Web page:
Resources

Doctrine of Selective Depravity, Parts I-III

By R. J. Rushdoony
June 10, 2016

(Reprinted from the Chalcedon Report, August-October, 1976)

Part I

To all practical intent, there are three basic doctrines of the nature of man, although numerous variations of each exist. The first is the doctrine of man’s natural goodness. This is more often affirmed in theory than in fact. To affirm that man is naturally good means sometimes that man as he is needs no improving. Everything that is, some in more than one age have affirmed, is holy. Evil is a myth, and every person, thing, or act is holy. There is, then, no such thing as an evil person or an evil or perverted act. The logic of the doctrine tends to this position. Others, however, affirm the goodness of man but the evil of the environment, and the environment can be defined almost in any way possible. The problem then becomes this: if man is naturally good, why is he so readily prone to evil influences? The doctrine of the natural goodness of all men is more logical, but then no change or progress is necessary. A good humanity in a good environment means that all things as is are as they should be.

Humanism, however, has usually preferred a second doctrine, the doctrine of selective depravity, one of the most pernicious ideas ever propagated by man. According to the doctrine of selective depravity, most men are naturally good, but some men are diabolically evil. These depraved men have been variously defined in various eras: priests, pastors, communists, fascists, capitalists, bankers, the masses, the blacks, the whites, the Jews, Germans, Japanese, the Americans, and so on. The doctrine of selective depravity, whether in the hands of radicals, conservatives, or liberals, leads always to Pharisaism. Depravity is limited to a class or group. Instead of seeing the problem as sin, and sin as pandemic to all men in Adam, it sees sin as limited to a segment of humanity. Instead of fighting against sin, it calls upon us to fight against a particular group of men. This means a radically different plan of salvation than that which is set forth in Scripture. Instead of Jesus Christ as the Savior of all men, of every race, color, and class, it sees one segment of humanity, the “good guys,” as the world’s hope. The problem, then, is to exorcise the “bad guys.”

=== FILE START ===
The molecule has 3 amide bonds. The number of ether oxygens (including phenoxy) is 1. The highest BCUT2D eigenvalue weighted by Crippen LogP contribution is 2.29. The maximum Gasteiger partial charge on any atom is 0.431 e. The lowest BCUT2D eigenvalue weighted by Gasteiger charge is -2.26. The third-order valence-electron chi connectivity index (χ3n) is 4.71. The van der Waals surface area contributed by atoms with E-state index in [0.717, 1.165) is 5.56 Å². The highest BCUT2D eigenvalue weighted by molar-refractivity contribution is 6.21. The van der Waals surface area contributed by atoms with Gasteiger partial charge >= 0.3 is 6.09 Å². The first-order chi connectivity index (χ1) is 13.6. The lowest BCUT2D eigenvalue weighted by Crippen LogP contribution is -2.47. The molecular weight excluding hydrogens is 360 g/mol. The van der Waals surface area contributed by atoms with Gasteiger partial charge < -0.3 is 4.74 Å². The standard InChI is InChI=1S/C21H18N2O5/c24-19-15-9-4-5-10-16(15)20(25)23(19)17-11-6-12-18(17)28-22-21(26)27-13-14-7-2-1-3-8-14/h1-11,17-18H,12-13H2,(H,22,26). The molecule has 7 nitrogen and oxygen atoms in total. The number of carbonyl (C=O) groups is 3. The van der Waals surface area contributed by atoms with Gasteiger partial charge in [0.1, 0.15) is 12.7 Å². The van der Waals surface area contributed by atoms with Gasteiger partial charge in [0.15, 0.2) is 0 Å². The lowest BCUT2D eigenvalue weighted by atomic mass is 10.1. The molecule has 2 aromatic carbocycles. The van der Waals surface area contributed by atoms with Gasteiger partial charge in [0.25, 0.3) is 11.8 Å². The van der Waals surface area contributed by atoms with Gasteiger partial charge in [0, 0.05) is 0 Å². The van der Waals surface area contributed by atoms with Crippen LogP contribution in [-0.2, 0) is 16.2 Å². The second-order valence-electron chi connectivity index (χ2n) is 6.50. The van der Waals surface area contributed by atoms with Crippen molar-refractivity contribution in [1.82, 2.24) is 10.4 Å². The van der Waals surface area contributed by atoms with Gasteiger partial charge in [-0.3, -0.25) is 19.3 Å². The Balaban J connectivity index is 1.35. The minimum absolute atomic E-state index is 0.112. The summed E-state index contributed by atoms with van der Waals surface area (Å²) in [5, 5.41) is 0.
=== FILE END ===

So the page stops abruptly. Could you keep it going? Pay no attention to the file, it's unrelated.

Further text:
Because of the prevalence of the doctrine of selective depravity, the modern era, and especially the twentieth century, has become a time of especially bloody warfare, torture, and persecution. On all sides, men seek a solution by going after their scapegoats. The present hue and cry everywhere about “corrupt politicians” is an example of this idea of selective depravity. There is no reason to believe that the people are any better than their politicians, and they are probably not as good, but there is a widespread pharisaic moral self-satisfaction today in exposing the sins of politicians. The politicians themselves, of course, have often gained power by using the idea of selective depravity to damn a class or group and appeal thereby to the pharisaic greed and self-satisfaction of the electorate.